2017-05-09 23:53:20,995 INFO - Discovered cluster type of STANDALONE
2017-05-09 23:53:21,020 INFO - Opened connection [connectionId{localValue:2, serverValue:46}] to localhost:27017
2017-05-09 23:53:21,293 INFO - Checking unique service notification from repository: 

What’s interesting about the above log is that it makes a couple of multi-second jumps. The first jump is after handling the bean integrationGlobalProperties. After about five seconds, the application logs an entry when it tries to setup a connection to a locally running MongoDB instance. I double checked my settings, but you can see it’s really trying to connect to a locally running instance by the log messages stating it tries to connect to localhost on 27017.

A couple of lines down it makes another jump of about 4 seconds. In that line, it is still trying to set up the proper MongoDB connection. So in it takes about 10 seconds in total to connect to a locally running (almost empty) MongoDB instance. That can’t be right?!

Figuring out what’s was going on wasn’t that hard. I just took a couple of Thread dumps and a small Google query which led me to this post on the IntelliJ forum and this post on StackOverflow. Both posts point out a problem similar to mine: a ‘DNS problem’ with how ‘localhost’ was resolved. T he time seems to be spent in java.net.InetAddress.getLocalHost(). The writers of both posts have a delay up to five minutes or so, which definitely is not workable and would have pushed me to look into this problem instantly. I guess I was lucky that it just took a minute on my machine.

Solving the problem is actually quite simple as stated in both posts. All you have to do is make sure that your /etc/hosts file also contains the .local domain entry for ‘localhost’ entries.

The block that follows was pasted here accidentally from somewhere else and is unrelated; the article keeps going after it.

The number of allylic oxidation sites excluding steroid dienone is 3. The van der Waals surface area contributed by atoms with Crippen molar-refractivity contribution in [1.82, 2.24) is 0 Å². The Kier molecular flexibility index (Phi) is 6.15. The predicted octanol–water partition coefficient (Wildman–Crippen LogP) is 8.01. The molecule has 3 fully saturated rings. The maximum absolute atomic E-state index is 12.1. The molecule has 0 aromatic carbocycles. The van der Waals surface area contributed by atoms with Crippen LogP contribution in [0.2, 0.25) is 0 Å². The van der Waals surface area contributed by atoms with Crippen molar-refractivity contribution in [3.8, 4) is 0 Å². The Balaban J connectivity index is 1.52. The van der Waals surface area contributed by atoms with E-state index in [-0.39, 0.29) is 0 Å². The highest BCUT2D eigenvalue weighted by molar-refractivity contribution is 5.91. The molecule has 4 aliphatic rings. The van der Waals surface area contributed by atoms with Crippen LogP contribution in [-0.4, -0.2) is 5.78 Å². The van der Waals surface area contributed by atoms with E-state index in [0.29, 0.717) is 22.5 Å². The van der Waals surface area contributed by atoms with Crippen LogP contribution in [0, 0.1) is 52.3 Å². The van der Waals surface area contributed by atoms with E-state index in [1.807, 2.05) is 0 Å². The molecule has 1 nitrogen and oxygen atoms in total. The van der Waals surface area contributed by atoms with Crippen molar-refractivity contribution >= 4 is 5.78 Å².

While inspecting my host file, I noticed it did contain both entries for resolving localhost on both IPv4 and IPv6.

127.0.0.1 localhost
::1       localhost

However, it was missing the .local addresses, so I added those. If you’re unsure what your hostname is, you can get it quite easily from a terminal. Just use the hostname command:

$ hostname

and it should return something like:

Jeroens-MacBook-Pro.local

In the end, the entries in your host file should look something like:

127.0.0.1   localhost Jeroens-MacBook-Pro.local
::1         localhost Jeroens-MacBook-Pro.local

Now with this small change applied to my hosts file, the application starts within 19 seconds. That's one-third of the time it needed before! Not bad for a 30-minute investigation. I wonder if this is related to an upgraded macOS or if it exists on a clean install of macOS Sierra as well. The good thing is that this will apply to other applications, as well — not just Java applications.

Topics:
performance ,macos ,tutorial ,java application ,speed

Published at DZone with permission of Jeroen Reijn. See the original article here.